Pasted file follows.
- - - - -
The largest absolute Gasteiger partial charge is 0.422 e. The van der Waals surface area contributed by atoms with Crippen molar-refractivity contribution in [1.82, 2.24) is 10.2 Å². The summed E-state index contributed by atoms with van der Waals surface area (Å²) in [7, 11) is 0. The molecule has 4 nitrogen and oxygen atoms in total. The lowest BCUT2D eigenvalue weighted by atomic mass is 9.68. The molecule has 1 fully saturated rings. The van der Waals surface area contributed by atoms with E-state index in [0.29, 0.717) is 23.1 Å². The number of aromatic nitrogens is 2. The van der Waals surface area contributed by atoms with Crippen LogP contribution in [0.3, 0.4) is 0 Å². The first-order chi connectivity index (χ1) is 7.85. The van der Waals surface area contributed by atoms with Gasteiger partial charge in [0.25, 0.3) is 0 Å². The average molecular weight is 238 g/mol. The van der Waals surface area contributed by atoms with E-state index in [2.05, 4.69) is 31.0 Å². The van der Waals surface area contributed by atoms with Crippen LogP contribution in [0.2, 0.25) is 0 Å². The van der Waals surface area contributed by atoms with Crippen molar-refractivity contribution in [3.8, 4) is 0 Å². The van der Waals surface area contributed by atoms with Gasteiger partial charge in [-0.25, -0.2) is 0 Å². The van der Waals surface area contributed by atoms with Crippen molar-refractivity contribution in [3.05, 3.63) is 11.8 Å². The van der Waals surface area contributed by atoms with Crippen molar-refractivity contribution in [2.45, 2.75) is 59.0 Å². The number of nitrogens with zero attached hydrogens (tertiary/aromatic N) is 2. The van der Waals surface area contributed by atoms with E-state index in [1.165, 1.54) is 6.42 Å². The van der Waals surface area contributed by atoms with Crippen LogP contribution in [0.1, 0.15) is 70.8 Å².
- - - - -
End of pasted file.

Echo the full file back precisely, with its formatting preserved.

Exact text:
The largest absolute Gasteiger partial charge is 0.422 e. The van der Waals surface area contributed by atoms with Crippen molar-refractivity contribution in [1.82, 2.24) is 10.2 Å². The summed E-state index contributed by atoms with van der Waals surface area (Å²) in [7, 11) is 0. The molecule has 4 nitrogen and oxygen atoms in total. The lowest BCUT2D eigenvalue weighted by atomic mass is 9.68. The molecule has 1 fully saturated rings. The van der Waals surface area contributed by atoms with E-state index in [0.29, 0.717) is 23.1 Å². The number of aromatic nitrogens is 2. The van der Waals surface area contributed by atoms with Crippen LogP contribution in [0.3, 0.4) is 0 Å². The first-order chi connectivity index (χ1) is 7.85. The van der Waals surface area contributed by atoms with Gasteiger partial charge in [0.25, 0.3) is 0 Å². The average molecular weight is 238 g/mol. The van der Waals surface area contributed by atoms with E-state index in [2.05, 4.69) is 31.0 Å². The van der Waals surface area contributed by atoms with Crippen LogP contribution in [0.2, 0.25) is 0 Å². The van der Waals surface area contributed by atoms with Crippen molar-refractivity contribution in [3.8, 4) is 0 Å². The van der Waals surface area contributed by atoms with Gasteiger partial charge in [-0.25, -0.2) is 0 Å². The van der Waals surface area contributed by atoms with Crippen molar-refractivity contribution in [3.05, 3.63) is 11.8 Å². The van der Waals surface area contributed by atoms with Crippen molar-refractivity contribution in [2.45, 2.75) is 59.0 Å². The number of nitrogens with zero attached hydrogens (tertiary/aromatic N) is 2. The van der Waals surface area contributed by atoms with E-state index in [1.165, 1.54) is 6.42 Å². The van der Waals surface area contributed by atoms with Crippen LogP contribution in [0.1, 0.15) is 70.8 Å².